Roger Cornwell, general manager of River Garden Farms, with an example of a refuge like the ones that were lowered into the Sacramento River at Redding to shelter juvenile salmon.  Farmers in the Central Valley are broiling about California’s plan to increase flows in the Sacramento and San Joaquin river systems to help struggling salmon runs avoid extinction. But in one corner of the fertile breadbasket, River Garden Farms is taking part in some extraordinary efforts to provide the embattled fish with refuge from predators and enough food to eat.

And while there is no direct benefit to one farm’s voluntary actions, the belief is what’s good for the fish is good for the farmers.

Western Water Layperson's Guide to the Delta

ON THE ROAD: Park Near Historic Levee Rupture Offers Glimpse of Old Sacramento-San Joaquin Delta
Big Break Regional Shoreline will be a stop on Bay-Delta Tour May 16-18

Visitors explore a large, three-dimensional map of the Sacramento-San Joaquin Delta at Big Break Regional Shoreline in Oakley. Along the banks of the Sacramento-San Joaquin Delta in Oakley, about 50 miles southwest of Sacramento, is a park that harkens back to the days when the Delta lured Native Americans, Spanish explorers, French fur trappers, and later farmers to its abundant wildlife and rich soil.

That historical Delta was an enormous marsh linked to the two freshwater rivers entering from the north and south, and tidal flows coming from the San Francisco Bay. After the Gold Rush, settlers began building levees and farms, changing the landscape and altering the habitat.


Delta Warning

15-minute DVD that graphically portrays the potential disaster should a major earthquake hit the Sacramento-San Joaquin Delta. “Delta Warning” depicts what would happen in the event of an earthquake registering 6.5 on the Richter scale: 30 levee breaks, 16 flooded islands and a 300 billion gallon intrusion of salt water from the Bay – the “big gulp” – which would shut down the State Water Project and Central Valley Project pumping plants.


Layperson’s Guide to the State Water Project
Updated 2013

The 24-page Layperson’s Guide to the State Water Project provides an overview of the California-funded and constructed State Water Project.


Layperson’s Guide to Flood Management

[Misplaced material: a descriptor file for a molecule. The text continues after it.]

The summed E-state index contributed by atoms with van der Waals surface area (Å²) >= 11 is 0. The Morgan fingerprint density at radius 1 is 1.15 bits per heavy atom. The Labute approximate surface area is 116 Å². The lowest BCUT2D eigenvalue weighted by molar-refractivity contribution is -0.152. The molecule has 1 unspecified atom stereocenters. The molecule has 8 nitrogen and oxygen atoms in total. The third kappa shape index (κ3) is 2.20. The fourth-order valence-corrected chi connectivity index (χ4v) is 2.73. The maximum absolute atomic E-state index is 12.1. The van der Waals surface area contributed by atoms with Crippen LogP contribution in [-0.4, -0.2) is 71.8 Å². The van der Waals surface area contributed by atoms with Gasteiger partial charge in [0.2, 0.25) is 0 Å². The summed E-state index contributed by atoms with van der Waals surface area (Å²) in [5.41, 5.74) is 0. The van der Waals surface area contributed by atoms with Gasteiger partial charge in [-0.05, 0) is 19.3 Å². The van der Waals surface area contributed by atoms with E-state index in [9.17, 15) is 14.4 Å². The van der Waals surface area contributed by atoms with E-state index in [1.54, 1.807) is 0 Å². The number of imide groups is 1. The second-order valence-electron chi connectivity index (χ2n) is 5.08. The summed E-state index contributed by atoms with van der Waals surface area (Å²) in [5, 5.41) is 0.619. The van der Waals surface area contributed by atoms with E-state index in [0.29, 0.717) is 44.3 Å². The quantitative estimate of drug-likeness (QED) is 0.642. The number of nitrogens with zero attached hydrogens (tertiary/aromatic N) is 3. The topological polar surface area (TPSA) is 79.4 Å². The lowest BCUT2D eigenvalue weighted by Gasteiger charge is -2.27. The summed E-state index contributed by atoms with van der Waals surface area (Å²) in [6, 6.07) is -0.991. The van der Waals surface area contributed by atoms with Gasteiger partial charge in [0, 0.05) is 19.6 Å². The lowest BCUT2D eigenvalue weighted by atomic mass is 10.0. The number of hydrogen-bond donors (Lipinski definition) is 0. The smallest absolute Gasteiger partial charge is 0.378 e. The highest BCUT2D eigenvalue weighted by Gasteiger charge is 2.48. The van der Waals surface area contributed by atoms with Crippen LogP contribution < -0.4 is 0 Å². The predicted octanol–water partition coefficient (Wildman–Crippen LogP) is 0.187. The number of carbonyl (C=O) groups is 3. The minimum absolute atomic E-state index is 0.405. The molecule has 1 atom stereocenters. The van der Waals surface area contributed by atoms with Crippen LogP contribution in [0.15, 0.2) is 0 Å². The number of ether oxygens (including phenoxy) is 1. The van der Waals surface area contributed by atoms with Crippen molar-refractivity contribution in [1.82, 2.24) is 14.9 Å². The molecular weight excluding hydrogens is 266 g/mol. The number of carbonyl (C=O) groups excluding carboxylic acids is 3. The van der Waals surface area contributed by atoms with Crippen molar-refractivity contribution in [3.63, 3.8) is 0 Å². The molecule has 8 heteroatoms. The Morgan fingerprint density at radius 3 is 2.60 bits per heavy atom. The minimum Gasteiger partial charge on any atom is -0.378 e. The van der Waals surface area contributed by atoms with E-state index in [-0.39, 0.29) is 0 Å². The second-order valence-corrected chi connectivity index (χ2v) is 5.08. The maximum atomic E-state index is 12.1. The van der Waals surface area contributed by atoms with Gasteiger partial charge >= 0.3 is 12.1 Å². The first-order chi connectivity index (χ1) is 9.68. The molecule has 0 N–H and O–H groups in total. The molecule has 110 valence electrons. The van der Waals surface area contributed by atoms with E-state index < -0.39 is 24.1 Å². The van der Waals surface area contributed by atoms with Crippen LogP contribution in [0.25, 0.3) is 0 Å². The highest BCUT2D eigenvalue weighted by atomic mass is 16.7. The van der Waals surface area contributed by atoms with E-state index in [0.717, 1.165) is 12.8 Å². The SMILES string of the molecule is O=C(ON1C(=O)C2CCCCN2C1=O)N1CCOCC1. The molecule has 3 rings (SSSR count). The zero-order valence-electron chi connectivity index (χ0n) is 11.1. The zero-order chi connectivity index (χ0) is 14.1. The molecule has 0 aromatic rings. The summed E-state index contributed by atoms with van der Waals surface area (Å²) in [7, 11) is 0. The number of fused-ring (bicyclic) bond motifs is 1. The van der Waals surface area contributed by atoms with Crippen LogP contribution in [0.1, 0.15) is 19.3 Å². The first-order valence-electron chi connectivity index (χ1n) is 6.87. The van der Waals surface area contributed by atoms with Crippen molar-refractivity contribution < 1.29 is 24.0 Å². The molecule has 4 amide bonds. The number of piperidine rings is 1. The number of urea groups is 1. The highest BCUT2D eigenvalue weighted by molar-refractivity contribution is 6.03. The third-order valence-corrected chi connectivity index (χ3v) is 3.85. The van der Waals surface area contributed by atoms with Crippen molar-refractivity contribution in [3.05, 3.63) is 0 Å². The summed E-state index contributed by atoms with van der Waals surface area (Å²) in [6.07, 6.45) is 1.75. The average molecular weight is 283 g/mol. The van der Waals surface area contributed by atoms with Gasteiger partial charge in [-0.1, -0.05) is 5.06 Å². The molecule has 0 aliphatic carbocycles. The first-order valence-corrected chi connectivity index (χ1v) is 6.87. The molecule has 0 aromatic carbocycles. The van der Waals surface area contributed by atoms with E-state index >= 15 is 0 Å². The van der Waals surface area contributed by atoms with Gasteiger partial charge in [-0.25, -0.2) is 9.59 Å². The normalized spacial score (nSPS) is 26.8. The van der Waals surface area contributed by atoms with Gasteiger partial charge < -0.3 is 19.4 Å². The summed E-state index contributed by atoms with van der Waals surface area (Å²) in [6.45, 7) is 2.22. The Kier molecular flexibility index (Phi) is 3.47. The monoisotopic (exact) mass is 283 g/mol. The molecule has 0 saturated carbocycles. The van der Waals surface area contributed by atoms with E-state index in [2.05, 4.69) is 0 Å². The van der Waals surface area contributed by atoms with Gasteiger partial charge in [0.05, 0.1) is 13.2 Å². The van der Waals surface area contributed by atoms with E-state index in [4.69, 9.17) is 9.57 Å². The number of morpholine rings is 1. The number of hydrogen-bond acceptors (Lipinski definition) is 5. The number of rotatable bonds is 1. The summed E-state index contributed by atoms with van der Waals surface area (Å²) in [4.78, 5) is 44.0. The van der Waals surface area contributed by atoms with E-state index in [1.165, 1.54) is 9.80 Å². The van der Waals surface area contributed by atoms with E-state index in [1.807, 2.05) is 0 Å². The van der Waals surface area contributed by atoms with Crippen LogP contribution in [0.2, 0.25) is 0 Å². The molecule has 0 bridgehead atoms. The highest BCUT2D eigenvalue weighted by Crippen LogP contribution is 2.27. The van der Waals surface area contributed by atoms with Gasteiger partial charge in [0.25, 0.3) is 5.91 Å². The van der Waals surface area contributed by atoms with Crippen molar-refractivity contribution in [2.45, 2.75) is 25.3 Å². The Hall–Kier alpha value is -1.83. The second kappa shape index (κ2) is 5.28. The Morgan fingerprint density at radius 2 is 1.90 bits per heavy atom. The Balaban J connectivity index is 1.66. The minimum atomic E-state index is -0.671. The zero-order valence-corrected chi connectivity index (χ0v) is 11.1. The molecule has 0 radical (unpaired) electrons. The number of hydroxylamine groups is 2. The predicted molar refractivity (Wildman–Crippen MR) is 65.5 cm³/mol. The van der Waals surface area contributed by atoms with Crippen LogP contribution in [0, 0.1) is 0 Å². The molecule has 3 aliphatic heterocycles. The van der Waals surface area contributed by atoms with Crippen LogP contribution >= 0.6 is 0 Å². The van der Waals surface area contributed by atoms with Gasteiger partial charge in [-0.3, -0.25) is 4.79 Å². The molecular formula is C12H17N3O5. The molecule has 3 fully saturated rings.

Updated 2009

The 24-page Layperson’s Guide to Flood Management explains the physical flood control system, including levees; discusses previous flood events (including the 1997 flooding); explores issues of floodplain management and development; provides an overview of flood forecasting; and outlines ongoing flood control projects. 

Publication Sacramento-San Joaquin Delta Map

Layperson’s Guide to the Delta
Updated 2020

The 24-page Layperson’s Guide to the Delta explores the competing uses and demands on California’s Sacramento-San Joaquin Delta. Included in the guide are sections on the history of the Delta, its role in the state’s water system, and its many complex issues with sections on water quality, levees, salinity and agricultural drainage, fish and wildlife, and water distribution.

Maps & Posters California Water Bundle

California Water Map
Updated December 2016

A new look for our most popular product! And it’s the perfect gift for the water wonk in your life.

Our 24×36 inch California Water Map is widely known for being the definitive poster that shows the integral role water plays in the state. On this updated version, it is easier to see California’s natural waterways and man-made reservoirs and aqueducts – including federally, state and locally funded projects – the wild and scenic rivers system, and natural lakes. The map features beautiful photos of California’s natural environment, rivers, water projects, wildlife, and urban and agricultural uses and the text focuses on key issues: water supply, water use, water projects, the Delta, wild and scenic rivers and the Colorado River.

Floodplains in California

With the dual threats of obsolete levees and anticipated rising sea levels, floodplains—low areas adjacent to waterways that flood during wet years—are increasingly at the forefront of many public policy and water issues in California.